MICHOACANA GRILL

La Michoacana’s second operation was born to keep the crew busy during the off season. Opened in October 2011, the counterservice taco joint allows guests to choose ingredients and watch as staff build their platters right before their eyes, Chipotle-style. The simple menu may be Kennett’s most abbreviated—burritos, tacos, quesadillas, nachos and salad bowls—but the options are endless. The ultra-tender tilapia taco, loaded with thin shreds of slaw, jalapeño slices and a from-scratch hot sauce, might be the finest taco in town.

Green Hot Sauce
Green hot sauce stewing at Michoacana Grill

TASTE OF PUEBLA

Head to the south end of Kennett Square to catch Mariana Castaneda bustling in her Puebla-inspired kitchen. Castaneda and her husband first came to Kennett Square in the 1980s. For 25 years they worked at Kaolin Mushroom Farm, until they decided to “retire” and open a restaurant. Their dinner-only spot is the ideal place to grab a post-work barstool and snack on heaps of pico de gallo with chips. Request some Tajín spice (a Mexican seasoning of chile peppers, salt and dehydrated lime juice) around the rim of your lime-cucumber margarita and stick around for dinner to marvel in Mariana’s mole poblano, a rich sauce made from dry chile, ancho and sesame seeds, served over chicken or pork.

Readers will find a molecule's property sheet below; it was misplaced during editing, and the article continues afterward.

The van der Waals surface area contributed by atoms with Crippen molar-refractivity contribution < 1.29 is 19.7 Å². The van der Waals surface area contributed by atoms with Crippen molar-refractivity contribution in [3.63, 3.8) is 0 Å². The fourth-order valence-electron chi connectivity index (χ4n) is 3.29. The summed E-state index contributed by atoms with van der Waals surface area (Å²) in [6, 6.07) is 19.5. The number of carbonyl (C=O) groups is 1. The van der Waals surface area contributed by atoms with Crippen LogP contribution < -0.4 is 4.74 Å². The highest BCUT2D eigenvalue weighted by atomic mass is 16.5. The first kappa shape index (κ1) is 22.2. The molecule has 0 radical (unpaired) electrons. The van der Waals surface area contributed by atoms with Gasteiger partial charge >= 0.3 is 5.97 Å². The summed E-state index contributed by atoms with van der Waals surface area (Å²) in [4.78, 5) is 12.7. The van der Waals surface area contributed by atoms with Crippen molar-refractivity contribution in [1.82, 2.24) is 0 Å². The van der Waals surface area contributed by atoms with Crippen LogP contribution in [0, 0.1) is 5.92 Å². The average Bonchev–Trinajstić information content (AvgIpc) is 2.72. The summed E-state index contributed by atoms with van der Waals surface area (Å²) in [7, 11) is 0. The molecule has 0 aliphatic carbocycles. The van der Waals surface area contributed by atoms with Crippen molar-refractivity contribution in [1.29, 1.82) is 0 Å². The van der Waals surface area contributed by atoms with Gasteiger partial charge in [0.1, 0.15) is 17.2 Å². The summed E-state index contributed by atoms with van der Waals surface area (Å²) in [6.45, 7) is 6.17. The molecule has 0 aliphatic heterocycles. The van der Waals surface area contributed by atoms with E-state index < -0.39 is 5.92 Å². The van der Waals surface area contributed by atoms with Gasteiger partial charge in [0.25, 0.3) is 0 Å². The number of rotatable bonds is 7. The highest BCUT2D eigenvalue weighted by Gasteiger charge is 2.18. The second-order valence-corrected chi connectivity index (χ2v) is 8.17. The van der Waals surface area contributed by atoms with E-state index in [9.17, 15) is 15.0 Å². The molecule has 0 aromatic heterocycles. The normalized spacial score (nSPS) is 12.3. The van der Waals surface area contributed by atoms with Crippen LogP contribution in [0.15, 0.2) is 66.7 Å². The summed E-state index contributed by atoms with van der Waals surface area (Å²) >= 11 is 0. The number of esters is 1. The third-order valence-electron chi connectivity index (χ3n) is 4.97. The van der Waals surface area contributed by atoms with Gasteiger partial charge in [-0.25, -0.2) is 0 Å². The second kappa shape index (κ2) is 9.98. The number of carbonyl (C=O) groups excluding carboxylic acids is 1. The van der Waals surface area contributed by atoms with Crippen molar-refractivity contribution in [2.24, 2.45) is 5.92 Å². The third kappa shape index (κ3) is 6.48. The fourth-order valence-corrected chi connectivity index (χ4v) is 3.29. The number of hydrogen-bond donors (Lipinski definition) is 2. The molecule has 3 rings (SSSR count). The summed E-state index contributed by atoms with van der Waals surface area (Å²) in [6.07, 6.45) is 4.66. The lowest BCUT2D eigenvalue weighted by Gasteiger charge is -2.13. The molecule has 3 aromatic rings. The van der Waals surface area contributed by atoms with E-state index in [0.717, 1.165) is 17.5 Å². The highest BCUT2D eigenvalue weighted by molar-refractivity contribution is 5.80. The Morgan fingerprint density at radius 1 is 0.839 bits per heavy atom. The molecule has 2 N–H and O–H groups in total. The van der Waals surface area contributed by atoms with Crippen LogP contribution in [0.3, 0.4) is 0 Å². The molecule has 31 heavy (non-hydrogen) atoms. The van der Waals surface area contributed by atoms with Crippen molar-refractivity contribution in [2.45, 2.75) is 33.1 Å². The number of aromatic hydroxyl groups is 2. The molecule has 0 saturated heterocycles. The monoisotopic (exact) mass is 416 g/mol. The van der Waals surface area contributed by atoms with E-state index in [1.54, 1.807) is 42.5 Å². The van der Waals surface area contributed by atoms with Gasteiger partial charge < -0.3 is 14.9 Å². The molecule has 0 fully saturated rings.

MICHOACANA GRILL
201 S. Union St., Kennett Square
610.444.8979
michoacanagrill.com

LA MICHOACANA ICE CREAM SHOP
231 E. State St., Kennett Square
610.444.2996

EL NAYARIT MEXICAN FOOD STORE
520 S. Union St. # D, Kennett Square
610.444.3412

LA PEÑA MEXICANA
609 W. Cypress St., Kennett Square
610.925.2651

EL RANCHERO
305 W. State St. # 3, Kennett Square
610.925.0122

TAQUERIA Y CARNICERIA GUADALAJARA EXPRESS
520 S. Union St., Kennett Square
484.348.4014

TASTE OF PUEBLA
201 Birch St., Kennett Square
610.444.5085
tasteofpuebla.com

Article from Edible Philly at http://ediblephilly.ediblecommunities.com/eat/global-city-mexican-traditions-kennett-square